This article appears in the March 6, 2020 issue of Executive Intelligence Review.
Intelligence and the U.S. Constitution
Kirk Wiebe: Hello. Thank you, Dennis, and thank you to the LaRouche organization for making this possible, and for inviting us to address these fine people before us.
A lot of people don’t realize it, but the National Security Agency—and I’m going to pick on them, because I worked there for a long time, with Bill—has operated unconstitutionally for about 70% of the time it has existed on the planet. What do I mean by that? Well, the people in charge—namely, the Executive, namely the Legislative branches of government—have formed a cabal, a cartel, if you will, that has decided to mass surveil the world, stuff the information in a big database somewhere, and claim that they’re not violating your rights under the Constitution. Because they say, “Yeah, we collected it,” although they won’t overtly admit it, “But we haven’t looked at it. And if we haven’t looked at it, it hasn’t meant anything to an official in the government.”
Now, if we go back to the late 1700s, just before the outbreak of our famous Revolutionary War, King George of England, it’s documented, wanted to put a Redcoat—a British soldier—in the home of every colonial settler in the United States. And why do you think he wanted to do that? You know the answer. He wanted to know what they were thinking and doing. Let me suggest to you that, with all the electronic devices,— if I asked any one of you, “How many electronic devices connected to the internet does your family have?” I know it’s more than one; probably four. What do you think, more? I agree.
The point is this: Each of those is a source of information about you and those who you love the most. Every detail, every thought that’s communicated via those devices can be collected and put in a database. And when someone decides you’re important for some reason—it could be anything; somebody wants to blackmail you, somebody wants to scam you. The only difference between a good person and a bad person in government is what? What is it? Yeah, really, it’s opportunity. Do you have what we would call moral clarity? But beyond that, do you have a sense of what’s right and wrong in this nation? The founding document of which is the United States Constitution, and do you care?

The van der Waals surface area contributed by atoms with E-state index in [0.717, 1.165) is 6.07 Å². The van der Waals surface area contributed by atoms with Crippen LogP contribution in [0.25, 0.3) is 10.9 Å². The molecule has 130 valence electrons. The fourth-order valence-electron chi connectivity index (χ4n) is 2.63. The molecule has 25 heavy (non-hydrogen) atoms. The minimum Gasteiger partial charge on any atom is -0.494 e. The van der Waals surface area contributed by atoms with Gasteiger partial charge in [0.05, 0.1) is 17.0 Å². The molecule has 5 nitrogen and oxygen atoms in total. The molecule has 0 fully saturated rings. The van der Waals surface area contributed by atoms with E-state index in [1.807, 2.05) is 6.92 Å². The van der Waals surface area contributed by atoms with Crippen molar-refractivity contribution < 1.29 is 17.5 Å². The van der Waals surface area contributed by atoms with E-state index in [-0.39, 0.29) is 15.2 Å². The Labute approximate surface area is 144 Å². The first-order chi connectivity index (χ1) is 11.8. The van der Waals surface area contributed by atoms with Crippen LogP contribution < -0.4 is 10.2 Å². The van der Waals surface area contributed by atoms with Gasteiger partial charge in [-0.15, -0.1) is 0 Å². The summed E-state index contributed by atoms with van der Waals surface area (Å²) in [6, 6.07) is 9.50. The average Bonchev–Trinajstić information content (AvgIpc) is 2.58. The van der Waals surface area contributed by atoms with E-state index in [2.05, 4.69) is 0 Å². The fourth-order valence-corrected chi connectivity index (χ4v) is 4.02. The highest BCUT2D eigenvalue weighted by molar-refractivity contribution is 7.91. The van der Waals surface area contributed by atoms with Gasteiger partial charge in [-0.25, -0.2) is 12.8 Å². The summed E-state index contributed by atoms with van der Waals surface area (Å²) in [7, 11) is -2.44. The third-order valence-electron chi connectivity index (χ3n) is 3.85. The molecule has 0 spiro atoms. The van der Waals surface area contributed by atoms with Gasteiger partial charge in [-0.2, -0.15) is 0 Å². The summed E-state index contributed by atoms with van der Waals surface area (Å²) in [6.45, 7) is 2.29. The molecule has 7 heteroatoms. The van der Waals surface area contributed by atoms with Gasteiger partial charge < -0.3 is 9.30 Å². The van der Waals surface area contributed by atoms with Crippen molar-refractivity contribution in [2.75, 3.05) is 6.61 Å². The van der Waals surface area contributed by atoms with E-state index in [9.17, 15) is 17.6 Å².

Well, I would submit to you, we have in the news, events going on—namely, the attack using the weaponized sources of the intelligence community to subvert a duly elected President. If that’s not a warning, what do you think they could do to one of you? Or three of you? Or Bill and me? Or anyone else?
So, the threat is real. It has been abused, and it lies at the feet of people who are greedy for power. It didn’t start out that way; it started out nobly. But now, we’ve reached a point where people have decided they know better, they know best how to manage all of our lives. And it’s not just the NSA anymore. Google knows what you’re doing; Facebook knows what you’re doing; Instagram knows what you’re doing. It’s proliferating everywhere, and now we have the internet of things, where even your refrigerator can talk to the internet. It’s ridiculous; your whole lives are stuck in a database.
The point of it is, Bill has suggested that there’s a way to put the genie back in the box. But it’s going to be you, who makes it happen. Don’t expect some Senator, don’t expect some Congressman to do it. With the exception of CIA chief Pompeo inviting Bill to talk about the DNC data hack, no member of government has ever approached him or me, and said, “Would you come talk to a few Congressmen about what’s happened? Your ideas for fixing it.” No! Why? They like it the way it is. Your data is available to anyone in 16 agencies within the intelligence and law enforcement communities. That’s the threat, and only we can change it. Thank you.